Estate of Denial news clips (3/7/16)

Protection for seniors (FL)

WFTV Orlando

March 3, 2016

Charlotte, Florida — State Sen. Nancy Detert, R-Venice, has carved out a well-deserved reputation as a champion for some of our most vulnerable citizens: foster children and people with disabilities.

To that list she can add at-risk elderly Floridians.

The Legislature recently passed a bill sponsored by Detert that improves the state’s flawed system of oversight of elder guardianship. The measure had overwhelming support in Tallahassee: In both the House and the Senate, only two members dissented. The bill is on the desk of the governor, who is expected to sign it.

 

Elvis Presley Estate Suffers Setbacks in Royalty Fight

The Hollywood Reporter

March 3, 2016

Elvis Presley Enterprises can’t get a New York judge to order Sony Music to produce more information about the royalties it receives from recordings by the King.

In December, Presley’s estate pushed for accounting records in the midst of a years-long battle happening in Germany. The underlying dispute pertains to the $5.4 million buyout deal that Presley and his manager  ”Colonel” Tom Parker reached with Sony’s RCA back in 1974. Four decades after making the agreement, Presley’s heirs (backed by private equity money) pointed to extensions of the copyright term and sought ”equitable remuneration” under German law from Sony affiliate and RCA successor Arista. For more on the background of the case and the economics at stake, see here.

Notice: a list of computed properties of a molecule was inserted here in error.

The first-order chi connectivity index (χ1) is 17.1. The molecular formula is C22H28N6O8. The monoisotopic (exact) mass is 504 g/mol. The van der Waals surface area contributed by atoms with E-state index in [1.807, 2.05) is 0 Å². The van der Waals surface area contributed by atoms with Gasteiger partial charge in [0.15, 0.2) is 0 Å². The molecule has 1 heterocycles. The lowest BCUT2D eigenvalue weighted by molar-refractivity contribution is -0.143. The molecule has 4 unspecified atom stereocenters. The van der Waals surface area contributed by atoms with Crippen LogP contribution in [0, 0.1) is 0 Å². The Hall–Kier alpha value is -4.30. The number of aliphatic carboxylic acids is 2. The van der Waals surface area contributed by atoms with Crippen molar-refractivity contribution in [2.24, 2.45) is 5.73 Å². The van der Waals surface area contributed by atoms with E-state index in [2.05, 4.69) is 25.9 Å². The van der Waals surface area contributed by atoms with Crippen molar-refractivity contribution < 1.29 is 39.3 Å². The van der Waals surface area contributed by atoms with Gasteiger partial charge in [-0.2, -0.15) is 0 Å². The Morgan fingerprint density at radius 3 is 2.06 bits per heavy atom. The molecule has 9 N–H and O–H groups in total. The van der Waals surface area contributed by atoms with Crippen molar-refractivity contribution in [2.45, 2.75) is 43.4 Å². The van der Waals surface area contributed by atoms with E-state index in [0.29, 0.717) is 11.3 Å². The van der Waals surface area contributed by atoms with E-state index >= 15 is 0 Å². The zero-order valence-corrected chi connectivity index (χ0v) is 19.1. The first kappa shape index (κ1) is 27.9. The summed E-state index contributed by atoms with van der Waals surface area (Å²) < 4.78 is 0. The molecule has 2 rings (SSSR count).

Belfast lawyer gets 30 months in prison for bilking elderly clients (ME)

Bangor Daily News

March 4, 2016

BELFAST, Maine — A Belfast lawyer was sentenced Friday to 30 months in prison for stealing nearly $500,000 from two elderly clients.

In one case, William L. Dawson Jr. placed an 85-year-old Belfast resident in a nursing home for four years while he looted her bank accounts, according to court records.

 

Judge Seals Harper Lee’s Will From Public’s Scrutiny (AL)

New York Times

March 4, 2016

MONROEVILLE, Ala. — In death, as in life, Harper Lee appears to have opted for privacy, as a lawyer for the estate of the “To Kill a Mockingbird” author asked this week that her will be sealed from the public.

A judge in Monroe County — the section of Alabama where Ms. Lee was raised, and where she died last month at the age of 89 — agreed to seal the will in a decision made on Monday and released on Friday by the probate court.

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